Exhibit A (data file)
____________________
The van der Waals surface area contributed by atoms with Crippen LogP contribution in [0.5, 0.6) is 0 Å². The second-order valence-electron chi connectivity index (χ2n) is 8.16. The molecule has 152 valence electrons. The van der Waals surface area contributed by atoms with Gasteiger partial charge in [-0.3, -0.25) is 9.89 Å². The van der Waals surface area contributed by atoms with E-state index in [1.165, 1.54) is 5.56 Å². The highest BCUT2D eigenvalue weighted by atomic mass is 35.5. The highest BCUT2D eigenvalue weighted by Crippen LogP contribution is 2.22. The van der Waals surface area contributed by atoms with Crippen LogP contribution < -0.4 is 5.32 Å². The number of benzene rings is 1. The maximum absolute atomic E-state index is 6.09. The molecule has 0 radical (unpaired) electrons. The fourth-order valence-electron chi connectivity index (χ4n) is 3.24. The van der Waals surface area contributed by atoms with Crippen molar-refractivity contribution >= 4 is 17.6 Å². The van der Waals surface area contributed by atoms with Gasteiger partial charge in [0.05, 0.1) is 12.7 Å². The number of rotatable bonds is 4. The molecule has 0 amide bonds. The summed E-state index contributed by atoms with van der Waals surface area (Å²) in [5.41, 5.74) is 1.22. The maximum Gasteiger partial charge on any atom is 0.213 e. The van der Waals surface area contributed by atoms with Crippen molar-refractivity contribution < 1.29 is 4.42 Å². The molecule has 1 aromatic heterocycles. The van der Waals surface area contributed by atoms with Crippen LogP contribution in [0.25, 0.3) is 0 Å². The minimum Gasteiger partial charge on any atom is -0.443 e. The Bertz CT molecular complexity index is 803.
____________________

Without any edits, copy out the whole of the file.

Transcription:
The van der Waals surface area contributed by atoms with Crippen LogP contribution in [0.5, 0.6) is 0 Å². The second-order valence-electron chi connectivity index (χ2n) is 8.16. The molecule has 152 valence electrons. The van der Waals surface area contributed by atoms with Gasteiger partial charge in [-0.3, -0.25) is 9.89 Å². The van der Waals surface area contributed by atoms with E-state index in [1.165, 1.54) is 5.56 Å². The highest BCUT2D eigenvalue weighted by atomic mass is 35.5. The highest BCUT2D eigenvalue weighted by Crippen LogP contribution is 2.22. The van der Waals surface area contributed by atoms with Crippen LogP contribution < -0.4 is 5.32 Å². The number of benzene rings is 1. The maximum absolute atomic E-state index is 6.09. The molecule has 0 radical (unpaired) electrons. The fourth-order valence-electron chi connectivity index (χ4n) is 3.24. The van der Waals surface area contributed by atoms with Crippen molar-refractivity contribution >= 4 is 17.6 Å². The van der Waals surface area contributed by atoms with Gasteiger partial charge in [0.05, 0.1) is 12.7 Å². The number of rotatable bonds is 4. The molecule has 0 amide bonds. The summed E-state index contributed by atoms with van der Waals surface area (Å²) in [5.41, 5.74) is 1.22. The maximum Gasteiger partial charge on any atom is 0.213 e. The van der Waals surface area contributed by atoms with Crippen molar-refractivity contribution < 1.29 is 4.42 Å². The molecule has 1 aromatic heterocycles. The van der Waals surface area contributed by atoms with Crippen LogP contribution in [0.25, 0.3) is 0 Å². The minimum Gasteiger partial charge on any atom is -0.443 e. The Bertz CT molecular complexity index is 803.